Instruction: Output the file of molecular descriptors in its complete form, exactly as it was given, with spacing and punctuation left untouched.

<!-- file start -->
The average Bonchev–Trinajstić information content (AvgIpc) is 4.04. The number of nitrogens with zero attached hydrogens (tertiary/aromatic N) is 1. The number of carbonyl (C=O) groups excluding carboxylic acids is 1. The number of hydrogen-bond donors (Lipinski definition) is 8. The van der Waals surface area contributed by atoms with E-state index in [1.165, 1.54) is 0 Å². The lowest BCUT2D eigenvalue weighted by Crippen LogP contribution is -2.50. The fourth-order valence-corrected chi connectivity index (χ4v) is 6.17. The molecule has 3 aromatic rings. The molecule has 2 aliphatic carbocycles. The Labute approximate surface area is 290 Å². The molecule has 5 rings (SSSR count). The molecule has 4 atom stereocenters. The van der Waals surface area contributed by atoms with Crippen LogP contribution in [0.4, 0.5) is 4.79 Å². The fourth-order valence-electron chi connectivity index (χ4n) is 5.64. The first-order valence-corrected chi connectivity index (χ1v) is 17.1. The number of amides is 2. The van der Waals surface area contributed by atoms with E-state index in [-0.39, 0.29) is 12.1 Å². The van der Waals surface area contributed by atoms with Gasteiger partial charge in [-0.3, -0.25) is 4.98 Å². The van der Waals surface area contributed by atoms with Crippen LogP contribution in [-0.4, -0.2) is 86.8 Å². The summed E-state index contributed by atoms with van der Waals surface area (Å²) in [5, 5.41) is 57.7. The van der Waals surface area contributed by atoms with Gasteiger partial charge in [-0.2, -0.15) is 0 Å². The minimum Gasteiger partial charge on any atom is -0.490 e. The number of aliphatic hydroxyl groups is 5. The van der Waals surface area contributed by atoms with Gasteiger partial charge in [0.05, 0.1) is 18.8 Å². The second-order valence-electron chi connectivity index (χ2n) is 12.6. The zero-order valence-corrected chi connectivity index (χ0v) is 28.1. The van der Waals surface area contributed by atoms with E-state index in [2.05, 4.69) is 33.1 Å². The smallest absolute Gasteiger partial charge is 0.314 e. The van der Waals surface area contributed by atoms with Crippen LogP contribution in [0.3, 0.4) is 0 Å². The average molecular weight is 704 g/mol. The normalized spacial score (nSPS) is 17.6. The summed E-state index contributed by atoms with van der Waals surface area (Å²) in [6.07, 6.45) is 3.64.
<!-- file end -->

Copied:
The average Bonchev–Trinajstić information content (AvgIpc) is 4.04. The number of nitrogens with zero attached hydrogens (tertiary/aromatic N) is 1. The number of carbonyl (C=O) groups excluding carboxylic acids is 1. The number of hydrogen-bond donors (Lipinski definition) is 8. The van der Waals surface area contributed by atoms with E-state index in [1.165, 1.54) is 0 Å². The lowest BCUT2D eigenvalue weighted by Crippen LogP contribution is -2.50. The fourth-order valence-corrected chi connectivity index (χ4v) is 6.17. The molecule has 3 aromatic rings. The molecule has 2 aliphatic carbocycles. The Labute approximate surface area is 290 Å². The molecule has 5 rings (SSSR count). The molecule has 4 atom stereocenters. The van der Waals surface area contributed by atoms with Crippen LogP contribution in [0.4, 0.5) is 4.79 Å². The fourth-order valence-electron chi connectivity index (χ4n) is 5.64. The first-order valence-corrected chi connectivity index (χ1v) is 17.1. The number of amides is 2. The van der Waals surface area contributed by atoms with E-state index in [-0.39, 0.29) is 12.1 Å². The van der Waals surface area contributed by atoms with Gasteiger partial charge in [-0.3, -0.25) is 4.98 Å². The van der Waals surface area contributed by atoms with Crippen LogP contribution in [-0.4, -0.2) is 86.8 Å². The summed E-state index contributed by atoms with van der Waals surface area (Å²) in [5, 5.41) is 57.7. The van der Waals surface area contributed by atoms with Gasteiger partial charge in [-0.2, -0.15) is 0 Å². The minimum Gasteiger partial charge on any atom is -0.490 e. The number of aliphatic hydroxyl groups is 5. The van der Waals surface area contributed by atoms with Gasteiger partial charge in [0.05, 0.1) is 18.8 Å². The second-order valence-electron chi connectivity index (χ2n) is 12.6. The zero-order valence-corrected chi connectivity index (χ0v) is 28.1. The van der Waals surface area contributed by atoms with E-state index in [2.05, 4.69) is 33.1 Å². The smallest absolute Gasteiger partial charge is 0.314 e. The van der Waals surface area contributed by atoms with Crippen LogP contribution in [0.3, 0.4) is 0 Å². The average molecular weight is 704 g/mol. The normalized spacial score (nSPS) is 17.6. The summed E-state index contributed by atoms with van der Waals surface area (Å²) in [6.07, 6.45) is 3.64.